"Benefits to come"

A famous French writer of maxims declares, "Gratitude is a lively sense of benefits to come." To a novice in the study of Christian Science this statement brought an added realization that, once turned toward divine Love, one finds that gratitude need no longer be confined to experiences of the past or the present, but may and should be felt actively, confidently, and expectantly for lessons and demonstrations yet to come. A characteristic of mortal mind is its attempts to suggest that one cannot count certainly upon future blessings and in some cases to declare the sheer superstition that such anticipation may invite calamity. Such whisperings received for all time a practical and convincing rebuttal in the example of Christ Jesus. In raising Lazarus from the dead, as recorded in the eleventh chapter of John's gospel, we have what to human thinking uninstructed by Science must always seem an astonishing narrative.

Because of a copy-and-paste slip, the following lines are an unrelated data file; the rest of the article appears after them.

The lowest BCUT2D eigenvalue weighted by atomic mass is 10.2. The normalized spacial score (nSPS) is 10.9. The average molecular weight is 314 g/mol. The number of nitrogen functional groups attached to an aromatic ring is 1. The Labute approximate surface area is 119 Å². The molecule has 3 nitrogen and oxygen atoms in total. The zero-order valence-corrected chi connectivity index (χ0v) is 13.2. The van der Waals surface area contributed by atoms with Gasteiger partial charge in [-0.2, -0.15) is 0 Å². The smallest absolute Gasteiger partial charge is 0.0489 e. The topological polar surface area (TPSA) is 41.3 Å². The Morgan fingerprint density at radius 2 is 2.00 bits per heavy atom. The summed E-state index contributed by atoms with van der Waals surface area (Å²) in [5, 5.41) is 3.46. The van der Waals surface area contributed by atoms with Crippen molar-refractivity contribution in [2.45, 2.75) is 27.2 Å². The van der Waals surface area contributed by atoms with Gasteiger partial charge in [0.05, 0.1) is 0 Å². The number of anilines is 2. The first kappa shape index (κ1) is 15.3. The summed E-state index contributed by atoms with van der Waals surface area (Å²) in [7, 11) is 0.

Conscious of the full significance of his relationship with the Father, we behold Jesus undismayed even by the belief in bodily decay and hear him thus expressing gratitude: "Father, I thank thee that thou hast heard me. And I knew that thou hearest me always," and this even before the demonstration was apparent. In those present, accustomed no doubt to give thanks only for blessings after their appearance, what curious emotions must have arisen! Here was one who seemingly gave thanks without reason. Yet a moment later Lazarus was among them exactly as he had been before his passing. Again, in the eighth chapter according to Mark, experiencing again that "lively sense of benefits to come," we find the Master fully prepared to provide for the multitude. "He took the seven loaves, and gave thanks, and brake, and gave to his disciples to set before them." His unerring perception of the spirituality and abundance of supply entitled him to give thanks even before he could point to the natural result.

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Poem
By the Will of God
July 23, 1921
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